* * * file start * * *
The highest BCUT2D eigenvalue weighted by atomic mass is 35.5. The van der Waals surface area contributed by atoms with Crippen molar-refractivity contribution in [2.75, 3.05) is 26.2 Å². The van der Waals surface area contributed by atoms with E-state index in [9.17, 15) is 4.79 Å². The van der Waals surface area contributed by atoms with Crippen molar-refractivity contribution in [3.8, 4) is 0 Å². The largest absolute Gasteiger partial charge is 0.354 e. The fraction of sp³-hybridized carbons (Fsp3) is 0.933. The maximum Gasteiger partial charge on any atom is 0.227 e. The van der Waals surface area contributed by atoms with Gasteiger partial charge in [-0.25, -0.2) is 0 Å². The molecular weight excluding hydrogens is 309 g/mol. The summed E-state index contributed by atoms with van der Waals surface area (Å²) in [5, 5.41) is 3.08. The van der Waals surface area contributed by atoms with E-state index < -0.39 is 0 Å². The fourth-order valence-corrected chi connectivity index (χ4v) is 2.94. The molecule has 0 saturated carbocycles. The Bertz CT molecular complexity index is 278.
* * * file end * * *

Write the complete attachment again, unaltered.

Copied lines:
The highest BCUT2D eigenvalue weighted by atomic mass is 35.5. The van der Waals surface area contributed by atoms with Crippen molar-refractivity contribution in [2.75, 3.05) is 26.2 Å². The van der Waals surface area contributed by atoms with E-state index in [9.17, 15) is 4.79 Å². The van der Waals surface area contributed by atoms with Crippen molar-refractivity contribution in [3.8, 4) is 0 Å². The largest absolute Gasteiger partial charge is 0.354 e. The fraction of sp³-hybridized carbons (Fsp3) is 0.933. The maximum Gasteiger partial charge on any atom is 0.227 e. The van der Waals surface area contributed by atoms with Gasteiger partial charge in [-0.25, -0.2) is 0 Å². The molecular weight excluding hydrogens is 309 g/mol. The summed E-state index contributed by atoms with van der Waals surface area (Å²) in [5, 5.41) is 3.08. The van der Waals surface area contributed by atoms with E-state index < -0.39 is 0 Å². The fourth-order valence-corrected chi connectivity index (χ4v) is 2.94. The molecule has 0 saturated carbocycles. The Bertz CT molecular complexity index is 278.